Appropriate microstructurings are known, for example, through WO 02/085520 A2. Small liquid amounts are described there for manipulation on surfaces of chips and similar microstructurings that can be wetted with different intensity by a liquid. Such microstructurings are, in principle, appropriate for use in the context of the present invention.

An advantageous embodiment of the optoelectronic sensor device proposes that the at least one light source that emits two light beams includes a device for beam widening and/or beam splitting, like optical elements, like prisms or partially transparent mirrors.

The optoelectronic sensor device can also have at least two light sources that each emit a light beam.

The at least one receiver that measures the radiation power of the light beams preferably includes a device for beam combination, for example, optical elements, like prisms or partially transparent mirrors, as well as means to distinguish the two light beams. The means to distinguish the two light beams can be means for time-offset emission of the two light beams, for example. Evaluation then preferably occurs in the time multiplex method. It is also conceivable to use different wave ranges and/or different polarization planes for the two light beams, in which the at least one receiver furnishes measurement signals distinguishable from each other as a function of wavelength range and/or polarization plane.

The optoelectronic sensor device, with particular preference, includes at least two receivers, on each of which a light beam is imaged.

The first microstructuring can be designed, for example, as a smooth, for example, polished or coated surface. The second microstructuring can be designed, for example, as a matted or roughened surface.

The second microstructuring is preferably produced by a fine surface structure beneath a drop size that forms on the material of the test surface ordinarily in liquid drops. Fine structures below ordinary drop sizes prevent drop formation, so that the liquid runs widely in the structures designed, for example, as recesses, and smooth the surface structure. Because of this, coupling out of light beams on the areas of the test surface provided with the second microstructuring is avoided. The fine surface structure preferably matches the appearance of the optoelectronic sensor device in the appearance of the surroundings formed by the cover. Advantageously, by using a logo or inscription in the structure, or a continuation of the surrounding appearance in the surface structure, for example, in a vehicle, lights of the optical structure or reflective structure as outer grooves or honeycomb structure. Partial surfaces can then also have structures larger than ordinary drop sizes.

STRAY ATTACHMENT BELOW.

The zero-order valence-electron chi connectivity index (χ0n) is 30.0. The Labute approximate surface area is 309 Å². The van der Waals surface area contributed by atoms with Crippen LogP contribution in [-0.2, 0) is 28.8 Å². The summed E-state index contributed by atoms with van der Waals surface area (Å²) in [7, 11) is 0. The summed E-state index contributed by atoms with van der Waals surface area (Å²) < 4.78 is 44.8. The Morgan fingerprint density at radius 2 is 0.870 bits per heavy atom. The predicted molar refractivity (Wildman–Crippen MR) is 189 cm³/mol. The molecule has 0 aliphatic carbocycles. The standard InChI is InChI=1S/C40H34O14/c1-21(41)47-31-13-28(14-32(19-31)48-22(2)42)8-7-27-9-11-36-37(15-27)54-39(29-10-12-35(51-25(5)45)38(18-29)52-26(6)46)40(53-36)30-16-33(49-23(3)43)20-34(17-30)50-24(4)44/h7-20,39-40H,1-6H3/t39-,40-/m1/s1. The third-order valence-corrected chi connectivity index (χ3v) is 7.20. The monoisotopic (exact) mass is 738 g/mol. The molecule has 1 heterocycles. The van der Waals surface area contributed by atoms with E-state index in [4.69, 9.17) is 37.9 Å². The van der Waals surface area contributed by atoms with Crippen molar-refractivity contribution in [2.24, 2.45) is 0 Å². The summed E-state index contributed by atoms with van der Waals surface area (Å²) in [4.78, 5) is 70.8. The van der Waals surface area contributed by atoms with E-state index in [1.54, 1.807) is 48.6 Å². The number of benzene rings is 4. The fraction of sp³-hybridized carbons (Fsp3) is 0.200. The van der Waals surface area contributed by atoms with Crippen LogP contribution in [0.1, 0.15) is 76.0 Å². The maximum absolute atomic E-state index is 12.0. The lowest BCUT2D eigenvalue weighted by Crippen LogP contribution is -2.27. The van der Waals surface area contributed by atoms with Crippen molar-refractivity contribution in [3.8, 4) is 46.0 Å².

According to a particularly advantageous embodiment of the optoelectronic sensor device, the first microstructuring is produced by a hydrophobic nanostructure and the second microstructuring by a hydrophilic nanostructure. Hydrophobic and hydrophilic nanostructures can be produced much more durable and are not subject to continuous slow degeneration of their surface properties, like smooth and rough surfaces, for example, polished surfaces that become blunt with time or matted surfaces that become reflecting over time.

The microstructurings can be produced, for example, by at least partial coating of the test surface. Coating is a tested and cost-effective means to obtain the desired microstructuring.

The microstructurings can also be produced by at least partially embossing of fine surface structures. It is conceivable here to emboss logos, symbols, material designations or codes and the like as microstructuring.

The test surface is preferably an integral component of the cover. Because of this, no defect sites form between the cover and the test surface, which might adversely affect the operational reliability of the optoelectronic sensor device, for example, by entry of liquids.

As an alternative, the test surface can be a radiation conductor integrated in the cover. Because of this, the optoelectronic sensor device can be produced as a mass-produced product cost-effectively, independently of the cover. In addition, integration in optically nontransparent covers is also conceivable, for example, in order to be able to record the soiling of the surface through optically nontransparent media.